A recommendation by a natural resource professional is required to be eligible. Members of MoIP evaluate nominations. MoIP is a resource of the Grow Native! program and the Missouri Prairie Foundation. 

“There are many individuals and groups carrying out impressive invasive species control in every corner of the state,” says Carol Davit, chair of MoIP and executive director of the Missouri Prairie Foundation. “We want to recognize those doing exemplary work and present them with an aware at an event of the awardee’s choice to be honored in front of their peers.”

By definition, invasive plants are those not native to a region whose abundance and/or rapid spread  harm economic and environmental resources. The Action Awards seek to demonstrate how controlling the spread of  invasive plants on Missouri farms, forests, woodlands, prairies, gardens, roadsides and along waterways is wise stewardship. 

For more information, please visit our Invasive Plant Action Awards page.

Missouri Department of Agriculture Asks Residents to Report Unsolicited Seed Shipments

by Tina Casagrand

JEFFERSON CITY, Mo. – The Missouri Department of Agriculture has received reports from residents of unsolicited seeds being delivered from foreign countries such as China and surrounding areas. Missouri’s announcement follows several states who have also reported packages of these seeds being delivered across the United States. Consistent with nationwide reports, the packages were labeled as jewelry, specifically stud earrings, bracelets and other accessories.

It is important to take steps to prevent the introduction of invasive species into Missouri to ensure safety of the environment, livestock and plants. The full risk associated with the seeds in question is unknown at this time. However, the seeds could be an invasive species that has the potential to destroy native plants and damage crops. Invasive species can also introduce diseases to plants and may be harmful to livestock.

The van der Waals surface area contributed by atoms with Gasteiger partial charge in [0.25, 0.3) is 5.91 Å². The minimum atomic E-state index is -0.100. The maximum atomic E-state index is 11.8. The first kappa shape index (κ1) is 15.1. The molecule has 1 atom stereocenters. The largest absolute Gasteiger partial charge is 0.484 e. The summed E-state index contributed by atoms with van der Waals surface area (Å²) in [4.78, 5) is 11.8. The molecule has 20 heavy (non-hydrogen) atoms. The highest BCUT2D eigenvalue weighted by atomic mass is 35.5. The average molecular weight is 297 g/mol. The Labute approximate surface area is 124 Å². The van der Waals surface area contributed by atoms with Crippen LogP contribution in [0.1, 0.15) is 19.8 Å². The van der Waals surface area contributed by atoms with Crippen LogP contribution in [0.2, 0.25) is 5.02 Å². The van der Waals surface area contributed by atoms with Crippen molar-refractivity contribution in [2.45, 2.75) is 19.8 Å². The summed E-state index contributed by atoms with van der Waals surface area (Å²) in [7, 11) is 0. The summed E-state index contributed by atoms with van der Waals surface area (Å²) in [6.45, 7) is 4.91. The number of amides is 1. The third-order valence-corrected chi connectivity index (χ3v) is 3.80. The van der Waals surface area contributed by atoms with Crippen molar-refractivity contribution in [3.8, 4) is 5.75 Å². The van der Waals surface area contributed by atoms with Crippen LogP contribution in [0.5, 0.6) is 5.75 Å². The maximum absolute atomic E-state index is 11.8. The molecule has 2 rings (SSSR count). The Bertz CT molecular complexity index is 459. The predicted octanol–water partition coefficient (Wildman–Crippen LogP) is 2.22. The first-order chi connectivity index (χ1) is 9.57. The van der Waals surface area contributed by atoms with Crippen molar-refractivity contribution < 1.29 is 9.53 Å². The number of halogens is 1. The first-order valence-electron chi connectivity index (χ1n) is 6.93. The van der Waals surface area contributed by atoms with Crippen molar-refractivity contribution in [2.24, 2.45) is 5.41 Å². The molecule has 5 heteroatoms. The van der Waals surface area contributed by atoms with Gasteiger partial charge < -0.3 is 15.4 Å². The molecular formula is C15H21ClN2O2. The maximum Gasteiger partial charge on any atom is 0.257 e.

If Missouri residents have received unsolicited seeds, the following guidance applies:

  1. Do not open the seed package.
  2. Do not plant the seeds if you have opened the package.
  3. Submit an online report to USDA verifying you have received unsolicited seeds.
  4. Do not dispose of the seeds, packages or envelopes until USDA provides further guidance.

The Missouri Department of Agriculture is playing a cooperative role in USDA’s investigation; however, USDA is leading the effort from the federal level. USDA’s Animal and Plant Health Inspection Service is also working closely with the Department of Homeland Security’s Customs and Border Protection to prevent the unlawful entry of prohibited seeds and protect U.S. agriculture from invasive pests and noxious weeds.

If opened, place seeds in a sealed bag and contact the Missouri Department of Agriculture’s Plant Industries Division by phone at (573) 751-2462 or by email at [email protected].

To learn more about the Missouri Department of Agriculture and its programs, visit Agriculture.Mo.Gov.

Invasive Landscaping Plants Now Illegal to Sell in Indiana

by Tina Casagrand

Among the big headlines this month was this big piece of invasive plant news from the Indianapolis Star: “Landscaping Plants Now Illegal to Sell in Indiana.”

“Under the Terrestrial Plant Rule, these plants are prohibited from being sold, gifted, exchanged or even transported within the state.”

The Missouri Invasive Plant Task Force has a vision and a strategy for how to achieve a similar result in Missouri. However, it takes time.

We welcome support for the effort as MoIP continues to pursue this goal. Please send us a message at info [at] moinvasives.org to see how your organization can be involved.

2020 Award Nominations

by Tina Casagrand

MPF President David Young presenting the 2019 MPF Dick Dawson Prairie Pioneer Award to Jon Wingo. Past awardees are listed at the MPF and Grow Native! links above.

MPF, its Grow Native! program, and the Missouri Invasive Plant Task Force (MoIP), which MPF administers, is now accepting nominations for its  MPF awards  (prairie pioneer, prairie professional, prairie communicator, prairie volunteer, and prairie landowner);  Grow Native! awards , and the MoIP Invasive Plant Action Award .